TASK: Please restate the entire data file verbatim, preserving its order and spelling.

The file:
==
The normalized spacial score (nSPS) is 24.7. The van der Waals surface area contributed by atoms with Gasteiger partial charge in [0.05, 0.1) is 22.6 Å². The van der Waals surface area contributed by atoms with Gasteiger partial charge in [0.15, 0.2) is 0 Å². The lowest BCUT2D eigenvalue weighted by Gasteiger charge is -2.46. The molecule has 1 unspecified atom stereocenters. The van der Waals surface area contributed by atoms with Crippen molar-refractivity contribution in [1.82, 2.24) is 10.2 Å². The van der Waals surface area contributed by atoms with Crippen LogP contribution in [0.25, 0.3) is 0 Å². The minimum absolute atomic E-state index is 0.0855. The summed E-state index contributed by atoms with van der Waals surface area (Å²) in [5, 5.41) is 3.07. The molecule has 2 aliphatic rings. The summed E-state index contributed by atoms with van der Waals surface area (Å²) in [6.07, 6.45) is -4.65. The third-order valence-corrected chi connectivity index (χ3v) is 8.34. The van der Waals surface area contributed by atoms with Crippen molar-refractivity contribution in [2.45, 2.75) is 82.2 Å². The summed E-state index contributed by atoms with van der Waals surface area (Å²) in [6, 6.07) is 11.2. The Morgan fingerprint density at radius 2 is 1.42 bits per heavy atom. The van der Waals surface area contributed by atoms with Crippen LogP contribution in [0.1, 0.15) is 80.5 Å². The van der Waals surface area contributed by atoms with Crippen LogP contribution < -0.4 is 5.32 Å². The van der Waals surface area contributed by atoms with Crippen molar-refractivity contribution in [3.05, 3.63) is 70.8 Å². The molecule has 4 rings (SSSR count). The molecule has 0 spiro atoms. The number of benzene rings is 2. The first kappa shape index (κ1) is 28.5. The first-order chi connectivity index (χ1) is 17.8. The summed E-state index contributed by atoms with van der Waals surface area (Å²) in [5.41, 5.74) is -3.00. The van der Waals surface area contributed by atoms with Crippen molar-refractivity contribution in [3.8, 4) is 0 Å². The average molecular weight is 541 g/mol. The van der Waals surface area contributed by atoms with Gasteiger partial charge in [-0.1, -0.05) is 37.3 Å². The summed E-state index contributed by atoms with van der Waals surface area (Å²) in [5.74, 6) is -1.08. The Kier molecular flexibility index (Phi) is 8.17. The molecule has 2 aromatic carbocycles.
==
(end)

The normalized spacial score (nSPS) is 24.7. The van der Waals surface area contributed by atoms with Gasteiger partial charge in [0.05, 0.1) is 22.6 Å². The van der Waals surface area contributed by atoms with Gasteiger partial charge in [0.15, 0.2) is 0 Å². The lowest BCUT2D eigenvalue weighted by Gasteiger charge is -2.46. The molecule has 1 unspecified atom stereocenters. The van der Waals surface area contributed by atoms with Crippen molar-refractivity contribution in [1.82, 2.24) is 10.2 Å². The van der Waals surface area contributed by atoms with Crippen LogP contribution in [0.25, 0.3) is 0 Å². The minimum absolute atomic E-state index is 0.0855. The summed E-state index contributed by atoms with van der Waals surface area (Å²) in [5, 5.41) is 3.07. The molecule has 2 aliphatic rings. The summed E-state index contributed by atoms with van der Waals surface area (Å²) in [6.07, 6.45) is -4.65. The third-order valence-corrected chi connectivity index (χ3v) is 8.34. The van der Waals surface area contributed by atoms with Crippen molar-refractivity contribution in [2.45, 2.75) is 82.2 Å². The summed E-state index contributed by atoms with van der Waals surface area (Å²) in [6, 6.07) is 11.2. The Morgan fingerprint density at radius 2 is 1.42 bits per heavy atom. The van der Waals surface area contributed by atoms with Crippen LogP contribution in [0.1, 0.15) is 80.5 Å². The van der Waals surface area contributed by atoms with Crippen LogP contribution < -0.4 is 5.32 Å². The van der Waals surface area contributed by atoms with Crippen molar-refractivity contribution in [3.05, 3.63) is 70.8 Å². The molecule has 4 rings (SSSR count). The molecule has 0 spiro atoms. The number of benzene rings is 2. The first kappa shape index (κ1) is 28.5. The first-order chi connectivity index (χ1) is 17.8. The summed E-state index contributed by atoms with van der Waals surface area (Å²) in [5.41, 5.74) is -3.00. The van der Waals surface area contributed by atoms with Crippen molar-refractivity contribution in [3.8, 4) is 0 Å². The average molecular weight is 541 g/mol. The van der Waals surface area contributed by atoms with Gasteiger partial charge in [-0.1, -0.05) is 37.3 Å². The summed E-state index contributed by atoms with van der Waals surface area (Å²) in [5.74, 6) is -1.08. The Kier molecular flexibility index (Phi) is 8.17. The molecule has 2 aromatic carbocycles.